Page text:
Are you ready to buy a fixer-upper? There are a few things you need to take into consideration before answering that question.
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Are you ready to buy a fixer-upper?
To answer this question, you need to understand what you’re getting into, because unless you’re just repainting and replacing the carpet, this kind of project takes a long time. That’s why, before you begin the process, you should talk with your Realtor so you both know what you’re getting into.
Shopping for fixer-upper is sort of like shopping for another home, but with a few key differences. The homes you look at should have enough equity in them so that you can spend money on them without over-improving them. Also, anytime you buy a fixer-uppers, whether you plan on staying in the home or not, you need to make sure you’ll be able to get your money back when you sell it. You make your money when you purchase the fixer-upper, so keep an eye out for estate sales, foreclosures, or listings that were once rentals and are now a little rough around the edges.
Before you buy anything, though, you need to do your due diligence, and it’s a good idea to talk to a contractor during this time. There’s a lot of research involved in this process, and you need to be able to estimate the repair costs of each house and price out the materials (flooring, paint, etc.) needed for those repairs.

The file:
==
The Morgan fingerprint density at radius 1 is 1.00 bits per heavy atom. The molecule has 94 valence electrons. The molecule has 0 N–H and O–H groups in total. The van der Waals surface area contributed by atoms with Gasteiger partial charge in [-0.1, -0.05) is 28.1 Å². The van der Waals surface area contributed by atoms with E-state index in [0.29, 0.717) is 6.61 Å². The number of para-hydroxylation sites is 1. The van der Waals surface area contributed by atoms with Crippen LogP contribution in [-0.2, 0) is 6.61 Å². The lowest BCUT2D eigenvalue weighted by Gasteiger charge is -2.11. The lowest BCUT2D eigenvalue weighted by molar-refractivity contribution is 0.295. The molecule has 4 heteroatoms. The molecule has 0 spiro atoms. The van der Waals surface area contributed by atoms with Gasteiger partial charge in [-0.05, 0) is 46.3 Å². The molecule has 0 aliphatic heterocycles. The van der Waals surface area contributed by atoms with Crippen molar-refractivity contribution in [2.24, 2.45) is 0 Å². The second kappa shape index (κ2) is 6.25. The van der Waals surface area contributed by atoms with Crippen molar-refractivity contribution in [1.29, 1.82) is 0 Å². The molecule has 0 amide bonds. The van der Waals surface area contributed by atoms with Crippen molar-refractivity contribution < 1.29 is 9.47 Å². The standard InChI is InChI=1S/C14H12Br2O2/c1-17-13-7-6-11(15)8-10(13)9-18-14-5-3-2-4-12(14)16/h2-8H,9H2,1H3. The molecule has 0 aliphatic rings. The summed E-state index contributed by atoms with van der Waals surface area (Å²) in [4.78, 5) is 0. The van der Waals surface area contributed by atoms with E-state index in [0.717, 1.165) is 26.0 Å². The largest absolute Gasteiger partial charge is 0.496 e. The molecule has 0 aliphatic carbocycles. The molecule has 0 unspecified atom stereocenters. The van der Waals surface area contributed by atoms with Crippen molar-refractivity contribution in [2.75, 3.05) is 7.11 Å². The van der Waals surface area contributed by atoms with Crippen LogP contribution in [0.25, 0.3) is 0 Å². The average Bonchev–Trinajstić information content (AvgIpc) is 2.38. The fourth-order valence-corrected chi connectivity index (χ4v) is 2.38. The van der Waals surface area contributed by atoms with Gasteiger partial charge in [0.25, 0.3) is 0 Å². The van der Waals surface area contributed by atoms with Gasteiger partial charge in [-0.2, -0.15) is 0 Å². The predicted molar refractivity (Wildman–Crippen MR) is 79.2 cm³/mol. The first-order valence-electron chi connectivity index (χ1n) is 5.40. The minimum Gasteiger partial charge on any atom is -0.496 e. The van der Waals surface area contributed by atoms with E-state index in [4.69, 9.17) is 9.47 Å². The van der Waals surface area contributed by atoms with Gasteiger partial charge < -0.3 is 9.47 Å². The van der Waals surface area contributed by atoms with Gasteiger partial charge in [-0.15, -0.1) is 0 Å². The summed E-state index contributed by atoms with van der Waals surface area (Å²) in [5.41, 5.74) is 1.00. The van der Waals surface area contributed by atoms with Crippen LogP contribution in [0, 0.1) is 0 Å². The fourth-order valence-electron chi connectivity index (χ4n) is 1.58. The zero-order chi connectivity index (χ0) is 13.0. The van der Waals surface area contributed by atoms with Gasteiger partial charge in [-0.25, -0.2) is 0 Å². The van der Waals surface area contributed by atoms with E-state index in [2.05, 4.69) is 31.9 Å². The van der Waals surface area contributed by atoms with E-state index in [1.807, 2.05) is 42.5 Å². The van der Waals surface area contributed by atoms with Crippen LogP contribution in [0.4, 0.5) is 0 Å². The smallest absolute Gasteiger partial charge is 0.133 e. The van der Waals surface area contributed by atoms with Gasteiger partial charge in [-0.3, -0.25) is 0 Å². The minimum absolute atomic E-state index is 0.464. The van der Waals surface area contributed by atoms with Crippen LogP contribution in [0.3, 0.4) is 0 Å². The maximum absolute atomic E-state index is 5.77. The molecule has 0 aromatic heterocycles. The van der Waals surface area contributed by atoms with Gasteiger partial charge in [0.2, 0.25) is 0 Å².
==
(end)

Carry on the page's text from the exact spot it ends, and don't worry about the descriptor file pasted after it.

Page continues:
I’ve seen home renovation projects nearly ruin marriages, so make sure you have the necessary time to devote to this type of project. If you’re a working professional, you probably won’t have time to fix up the property all by yourself, so you should consider hiring a contractor to do the work.
If you’re able to do the work yourself, you can build up a lot of sweat equity, but you need to know your skill level before you dive into it. Sometimes people get in over their heads and end up stuck with a neverending rehab project. Either that, or they’re forced to sell at a loss.
When it comes to financing your purchase, there are some great loan options available out there. The FHA 203(k) and FHA 203(k) streamline loans, for example, will finance the purchase of the property and the work involved to fix it up. There are also various conventional loan products that do the same thing.
I have a background in construction management and have flipped many homes myself, so if you have any questions about this topic, don’t hesitate to reach out to me. I’d love to help you get started.